The Search Committee then conducted interviews with many of these applicants as well as their references. After a period of consideration, the UUA required us to select a small number of applicants as our “pre-candidates.”
For each of the pre-candidates, the Search Committee arranged for a three-day visit during which we could meet, speak with the pre-candidate, and observe the pre-candidate deliver a sermon at a UU church in the greater Washington area. During each visit, the pre-candidates were given a tour of MVUC’s buildings and grounds and had extensive discussions and an interview with the Search Committee. After each pre-candidate’s visit, the Search Committee conducted more interviews with additional references provided by the pre-candidates and others connected with the UUA. Only after this process did we make a decision on the best candidate.
Why isn’t there more than one candidate for consideration by the congregation as our Settled Minister?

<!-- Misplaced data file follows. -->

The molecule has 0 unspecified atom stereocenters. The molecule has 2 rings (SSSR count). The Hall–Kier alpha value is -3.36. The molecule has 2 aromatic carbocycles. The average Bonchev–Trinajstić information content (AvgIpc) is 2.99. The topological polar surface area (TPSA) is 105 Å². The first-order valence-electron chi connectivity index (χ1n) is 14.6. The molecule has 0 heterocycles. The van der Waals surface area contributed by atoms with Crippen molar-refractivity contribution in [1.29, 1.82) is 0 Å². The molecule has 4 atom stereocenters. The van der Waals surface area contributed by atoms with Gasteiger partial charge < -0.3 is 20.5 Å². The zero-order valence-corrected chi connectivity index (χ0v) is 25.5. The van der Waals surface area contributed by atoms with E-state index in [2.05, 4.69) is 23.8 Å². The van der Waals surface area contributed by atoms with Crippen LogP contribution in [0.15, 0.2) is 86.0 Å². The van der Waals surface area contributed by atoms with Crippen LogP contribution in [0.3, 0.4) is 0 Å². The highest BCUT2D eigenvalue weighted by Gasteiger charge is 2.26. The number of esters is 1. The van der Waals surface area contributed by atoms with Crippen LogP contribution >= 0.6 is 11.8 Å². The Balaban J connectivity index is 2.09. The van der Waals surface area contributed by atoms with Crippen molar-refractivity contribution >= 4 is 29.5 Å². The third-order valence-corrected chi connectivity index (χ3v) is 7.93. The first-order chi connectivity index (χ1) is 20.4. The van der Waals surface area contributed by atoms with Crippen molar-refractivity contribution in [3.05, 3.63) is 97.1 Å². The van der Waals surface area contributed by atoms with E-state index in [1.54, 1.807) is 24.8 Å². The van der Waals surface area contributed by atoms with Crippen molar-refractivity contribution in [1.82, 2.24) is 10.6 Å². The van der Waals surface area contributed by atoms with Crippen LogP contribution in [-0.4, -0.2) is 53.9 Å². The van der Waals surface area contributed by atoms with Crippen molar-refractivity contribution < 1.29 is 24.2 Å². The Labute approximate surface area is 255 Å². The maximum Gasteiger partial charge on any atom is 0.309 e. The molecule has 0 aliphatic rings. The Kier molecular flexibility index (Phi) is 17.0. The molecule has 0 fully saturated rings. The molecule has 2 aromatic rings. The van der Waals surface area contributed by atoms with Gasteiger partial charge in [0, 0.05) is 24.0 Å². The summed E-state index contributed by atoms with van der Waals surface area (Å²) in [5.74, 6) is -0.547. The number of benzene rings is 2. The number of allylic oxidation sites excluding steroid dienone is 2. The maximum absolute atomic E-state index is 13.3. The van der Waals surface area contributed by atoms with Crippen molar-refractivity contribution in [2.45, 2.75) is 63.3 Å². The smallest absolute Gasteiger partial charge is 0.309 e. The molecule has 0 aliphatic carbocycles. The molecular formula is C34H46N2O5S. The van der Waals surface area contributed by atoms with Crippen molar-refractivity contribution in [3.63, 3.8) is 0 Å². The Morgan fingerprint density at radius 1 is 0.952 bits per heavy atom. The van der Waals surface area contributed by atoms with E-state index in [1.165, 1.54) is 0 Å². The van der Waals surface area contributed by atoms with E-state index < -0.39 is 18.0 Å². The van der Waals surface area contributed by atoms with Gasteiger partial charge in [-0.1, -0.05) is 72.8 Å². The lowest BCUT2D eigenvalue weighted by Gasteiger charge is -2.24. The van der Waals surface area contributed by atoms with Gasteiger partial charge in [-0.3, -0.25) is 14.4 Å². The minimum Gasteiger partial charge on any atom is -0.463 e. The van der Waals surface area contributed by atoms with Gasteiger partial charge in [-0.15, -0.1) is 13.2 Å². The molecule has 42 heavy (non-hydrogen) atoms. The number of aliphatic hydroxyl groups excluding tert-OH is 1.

Over many decades, the UUA has learned through hard experience that asking congregations to publicly debate among multiple candidates causes damaging levels of ill-will and divisiveness and is not healthy for either candidates or congregational communities.
For this reason, the Search process began with a deliberate process by the congregation to form a thoughtful Search Committee and to forge a covenant in good faith between the congregation and the Search Committee. In this process, the congregation places its faith and trust in the Search Committee it chooses and designates to make a wise choice on the congregation’s behalf.
The Search committee gathered data and information through a survey of members, as well as Focus Groups and Cottage Meetings, centering their Search on the articulated needs and desires of the congregation for its new leadership, and used our interviews with candidates to explore their fit with those criteria and the congregation’s hopes and dreams. Through countless hours of document preparation, interviews, and meetings, we worked to keep the needs and vision of the congregation in mind.